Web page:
New surveys show a ray of hope for Scotland’s globally important seabird colonies, which have been in freefall in recent years.
The latest figures suggest dramatic declines in many species have slowed in the past four years and numbers may have stabilised.
Around a third of all the European Union’s seabirds have their breeding grounds in Scotland.
But results from the UK-wide seabird monitoring programme show populations have crashed to half the size they were when the scheme began in 1986, with current numbers estimated at five million.
The most drastic declines have been recorded since the early 1990s.
However, statistics from the latest biodiversity indicator for seabirds, published by Scottish Natural Heritage (SNH), point to early signs of recovery.
The number of chicks produced last year was higher than the long-term average for half of the 12 species assessed – arctic skua, black-legged kittiwake, common tern, common guillemot, northern gannet and sandwich tern.
Conversely, breeding success was below average for three species, including the herring gull, and around average for the arctic tern, puffin and great skua.
Arctic skuas have suffered the most severe losses, with numbers down 76 per cent over the past three decades.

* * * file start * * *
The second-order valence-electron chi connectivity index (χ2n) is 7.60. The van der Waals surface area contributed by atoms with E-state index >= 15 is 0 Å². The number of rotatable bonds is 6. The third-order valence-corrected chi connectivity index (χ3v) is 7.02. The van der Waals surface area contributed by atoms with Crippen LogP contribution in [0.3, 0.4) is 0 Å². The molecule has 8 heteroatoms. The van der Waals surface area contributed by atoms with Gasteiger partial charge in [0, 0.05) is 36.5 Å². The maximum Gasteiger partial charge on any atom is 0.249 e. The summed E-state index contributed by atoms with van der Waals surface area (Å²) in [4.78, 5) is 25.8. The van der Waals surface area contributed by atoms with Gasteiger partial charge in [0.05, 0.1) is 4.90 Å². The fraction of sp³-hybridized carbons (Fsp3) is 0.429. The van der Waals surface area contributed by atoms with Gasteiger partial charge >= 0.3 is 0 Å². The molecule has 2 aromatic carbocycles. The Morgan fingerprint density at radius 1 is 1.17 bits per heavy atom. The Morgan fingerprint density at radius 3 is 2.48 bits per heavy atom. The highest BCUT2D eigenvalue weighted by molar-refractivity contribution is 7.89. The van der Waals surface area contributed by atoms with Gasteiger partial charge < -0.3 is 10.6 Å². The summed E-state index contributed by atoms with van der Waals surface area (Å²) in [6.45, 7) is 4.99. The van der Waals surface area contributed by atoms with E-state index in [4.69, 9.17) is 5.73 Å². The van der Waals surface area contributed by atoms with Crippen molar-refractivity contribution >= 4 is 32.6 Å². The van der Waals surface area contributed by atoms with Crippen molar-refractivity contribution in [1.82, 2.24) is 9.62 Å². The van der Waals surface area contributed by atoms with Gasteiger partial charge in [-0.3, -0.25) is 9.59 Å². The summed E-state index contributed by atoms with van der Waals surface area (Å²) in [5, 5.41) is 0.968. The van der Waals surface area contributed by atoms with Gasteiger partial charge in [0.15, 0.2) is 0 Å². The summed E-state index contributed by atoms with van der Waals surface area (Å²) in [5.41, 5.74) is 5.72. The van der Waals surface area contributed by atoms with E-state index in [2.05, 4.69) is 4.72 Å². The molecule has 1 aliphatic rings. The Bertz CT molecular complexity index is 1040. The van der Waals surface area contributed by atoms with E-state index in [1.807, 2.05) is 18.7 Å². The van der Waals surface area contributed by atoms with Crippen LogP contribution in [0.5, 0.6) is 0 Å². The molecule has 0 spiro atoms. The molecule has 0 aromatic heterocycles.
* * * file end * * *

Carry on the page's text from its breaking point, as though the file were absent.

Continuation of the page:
The government nature agency has described the statistics as “encouraging”.
But conservationists have urged caution over the counts, which they fear may not reflect an accurate picture of the health of Scotland’s seabird populations.
Alex Kinninmonth, head of marine policy at RSPB Scotland, said: “Although the latest seabird biodiversity indicator report provides welcome news on some species in 2015, it’s little more than a glimmer of hope against a backdrop of severe declines for many of Scotland’s seabirds.
“We know, for example, that numbers of kittiwakes have declined by up to 90 per cent at historic strongholds on Orkney and St Kilda and reversing these downward trends will require a concerted and sustained effort on many fronts.
“The Seabird Monitoring Programme provides useful seabird colony counts from a sample of sites each year.
“Unfortunately, confidence in the trends from this long-term monitoring programme is declining as a comprehensive census has not been carried out in over 15 years.
“Another national seabird census is desperately needed to provide an up-to-date benchmark and reveal the true scale of the conservation task ahead.”
Seabirds are considered important indicators for assessing the state of the marine environment, since populations respond to factors such as food availability, climate, predation and pollution – all of which are believed to be driving declines.
Simon Foster, trends analyst for SNH, said: “Scotland is an incredibly important place in the world for seabirds.
“Our seas and marine wildlife are a unique and exciting part of nature and they attract many thousands of people to visit Scotland every year.
“This latest indicator shows the importance of continued long-term monitoring in helping understand what is happening to our seabird populations.”